Sorry. That pun was cruel and unusual.These western (interior breeding) Willets were photographed yesterday at Sea Rim State Park. Willets have two allopatric breeding populations, one along the eastern/gulf coast, and the other in the western interior. The eastern and western birds differ in behavior and morphology. How different are they? Even I can tell them apart. And that means I smell a split coming. The question isn't Willet happen, but when. Hear me now and believe me later, they will be split. Oh yes, they will. Look closely at the birds in the photo. They know.

The Smallest Twitch continues at breakneck speed. Yesterday I looked around our yard and added 5 more species - Wood Duck, Inca Dove, Tufted Titmouse, Brown-headed Nuthatch, and Red-winged Blackbird. Nothing exceptional, although Wood Ducks are at best infrequent visitors to our pond.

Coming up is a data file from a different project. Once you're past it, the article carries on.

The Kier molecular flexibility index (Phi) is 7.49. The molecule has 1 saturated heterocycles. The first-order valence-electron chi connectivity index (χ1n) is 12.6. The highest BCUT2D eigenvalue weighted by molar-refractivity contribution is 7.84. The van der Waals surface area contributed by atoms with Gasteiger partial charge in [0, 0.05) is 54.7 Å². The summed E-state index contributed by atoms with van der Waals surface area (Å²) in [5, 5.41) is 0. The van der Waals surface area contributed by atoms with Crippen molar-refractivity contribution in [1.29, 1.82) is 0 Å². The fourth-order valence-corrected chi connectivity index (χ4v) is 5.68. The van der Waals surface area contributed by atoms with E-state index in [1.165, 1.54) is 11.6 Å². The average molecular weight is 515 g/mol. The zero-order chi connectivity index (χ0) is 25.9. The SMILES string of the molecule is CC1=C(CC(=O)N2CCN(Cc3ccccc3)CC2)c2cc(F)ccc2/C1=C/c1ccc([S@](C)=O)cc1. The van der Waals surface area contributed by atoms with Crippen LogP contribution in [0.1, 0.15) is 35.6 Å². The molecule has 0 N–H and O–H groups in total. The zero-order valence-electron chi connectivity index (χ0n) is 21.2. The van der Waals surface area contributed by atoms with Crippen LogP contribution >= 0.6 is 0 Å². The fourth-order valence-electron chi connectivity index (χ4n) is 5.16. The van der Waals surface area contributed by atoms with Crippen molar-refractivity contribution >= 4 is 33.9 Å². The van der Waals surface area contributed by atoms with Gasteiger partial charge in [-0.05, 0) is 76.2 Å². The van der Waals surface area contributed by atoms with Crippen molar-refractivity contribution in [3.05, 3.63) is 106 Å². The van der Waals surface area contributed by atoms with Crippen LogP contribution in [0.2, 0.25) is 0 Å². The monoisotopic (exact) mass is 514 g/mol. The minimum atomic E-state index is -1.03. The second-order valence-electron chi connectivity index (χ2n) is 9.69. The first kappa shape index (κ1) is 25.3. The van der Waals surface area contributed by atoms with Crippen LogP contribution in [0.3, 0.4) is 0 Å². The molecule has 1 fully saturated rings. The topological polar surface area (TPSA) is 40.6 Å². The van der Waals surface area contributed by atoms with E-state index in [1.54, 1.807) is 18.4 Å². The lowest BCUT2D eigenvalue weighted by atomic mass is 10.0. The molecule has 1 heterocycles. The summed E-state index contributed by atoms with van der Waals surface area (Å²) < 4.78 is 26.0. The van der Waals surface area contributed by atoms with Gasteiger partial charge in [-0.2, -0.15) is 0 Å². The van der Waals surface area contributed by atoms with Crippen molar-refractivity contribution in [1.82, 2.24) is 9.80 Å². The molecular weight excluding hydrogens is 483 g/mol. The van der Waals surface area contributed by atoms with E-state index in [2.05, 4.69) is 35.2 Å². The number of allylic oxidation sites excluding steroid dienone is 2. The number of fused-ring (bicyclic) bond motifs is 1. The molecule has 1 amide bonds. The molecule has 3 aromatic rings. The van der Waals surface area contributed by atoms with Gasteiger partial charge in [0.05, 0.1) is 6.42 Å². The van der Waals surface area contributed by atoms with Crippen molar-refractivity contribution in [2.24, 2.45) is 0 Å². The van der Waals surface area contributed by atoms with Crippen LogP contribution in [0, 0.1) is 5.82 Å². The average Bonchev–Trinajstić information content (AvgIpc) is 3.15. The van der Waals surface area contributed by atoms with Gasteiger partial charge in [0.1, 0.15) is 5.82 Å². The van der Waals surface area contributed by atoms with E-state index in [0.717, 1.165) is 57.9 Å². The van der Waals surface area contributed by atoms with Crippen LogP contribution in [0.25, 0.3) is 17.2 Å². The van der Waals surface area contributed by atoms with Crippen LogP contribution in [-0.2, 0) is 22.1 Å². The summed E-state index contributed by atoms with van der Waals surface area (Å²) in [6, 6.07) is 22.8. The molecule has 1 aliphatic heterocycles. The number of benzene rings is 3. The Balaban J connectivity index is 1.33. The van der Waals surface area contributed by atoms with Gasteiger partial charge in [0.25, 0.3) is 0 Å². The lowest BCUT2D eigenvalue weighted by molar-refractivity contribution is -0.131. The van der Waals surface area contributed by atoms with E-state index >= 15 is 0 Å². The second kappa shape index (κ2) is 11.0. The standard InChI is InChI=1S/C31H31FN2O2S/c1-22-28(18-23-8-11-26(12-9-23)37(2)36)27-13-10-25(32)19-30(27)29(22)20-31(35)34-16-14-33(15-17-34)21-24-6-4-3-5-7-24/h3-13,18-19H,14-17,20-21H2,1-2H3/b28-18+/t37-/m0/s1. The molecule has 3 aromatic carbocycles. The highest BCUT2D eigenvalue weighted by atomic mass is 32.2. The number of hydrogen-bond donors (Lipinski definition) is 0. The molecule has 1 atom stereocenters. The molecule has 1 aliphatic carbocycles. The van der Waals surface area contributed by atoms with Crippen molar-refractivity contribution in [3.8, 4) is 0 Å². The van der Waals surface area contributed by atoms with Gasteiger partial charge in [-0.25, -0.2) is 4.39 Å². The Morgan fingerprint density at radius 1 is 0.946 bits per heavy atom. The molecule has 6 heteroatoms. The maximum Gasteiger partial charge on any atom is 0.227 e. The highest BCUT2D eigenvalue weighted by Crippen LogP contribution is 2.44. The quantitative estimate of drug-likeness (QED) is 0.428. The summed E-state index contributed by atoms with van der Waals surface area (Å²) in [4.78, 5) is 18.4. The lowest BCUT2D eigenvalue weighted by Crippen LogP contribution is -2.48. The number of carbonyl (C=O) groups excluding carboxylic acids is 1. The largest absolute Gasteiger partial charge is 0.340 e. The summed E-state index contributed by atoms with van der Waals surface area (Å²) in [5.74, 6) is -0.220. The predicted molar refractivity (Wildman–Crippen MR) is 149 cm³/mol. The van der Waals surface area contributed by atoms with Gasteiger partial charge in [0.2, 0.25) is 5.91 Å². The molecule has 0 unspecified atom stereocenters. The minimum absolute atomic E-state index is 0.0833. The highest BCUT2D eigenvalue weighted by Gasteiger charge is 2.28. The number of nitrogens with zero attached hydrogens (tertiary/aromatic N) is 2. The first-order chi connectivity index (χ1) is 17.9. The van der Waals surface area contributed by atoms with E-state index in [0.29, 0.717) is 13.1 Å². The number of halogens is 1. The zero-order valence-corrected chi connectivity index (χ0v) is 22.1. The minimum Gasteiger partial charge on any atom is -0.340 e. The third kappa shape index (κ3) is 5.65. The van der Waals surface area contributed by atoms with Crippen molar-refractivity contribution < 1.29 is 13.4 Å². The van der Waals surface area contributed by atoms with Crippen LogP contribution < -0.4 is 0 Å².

After church MIchelle gave me leave to go birding in the afternoon. Since I had limited time I opted for Sabine Woods and Sea Rim State Park, which are reasonably close to home. On my way to Sabine Pass I picked up some easy ticks - Brown Pelican, Belted Kingfisher, etc. Sabine Woods was quiet, but I did get my first Anhingas, Blue-gray Gnatcatchers, and mosquito swarms of 2008. Even in winter Sabine Woods can be hopelessly buggy. Not that all the bugs were unpleasant; some were more decorative, like this Red Admiral that I photographed along one of the paths.I did better at Sea Rim State Park, which is still closed due to Hurricane Rita (apparently they can't reopen until they get the toilets fixed, which more than two years later still aren't working...there's such a fine line between government in action and government inaction). I'd been told that the beach at Sea Rim was a good place to look for scoters, and so I tried my luck. There were indeed scoters, in fact I got all 3 species in a single large flock (1 White-winged, about 15 Black, and approximately 40 Surf Scoters). I don't know if these are unusual numbers for the Upper Texas Coast, but considering that I had never seen any scoters in Texas before, they certainly seemed high to me. A male Greater Scaup bobbing offshore was also new for the year (and for my Texas list).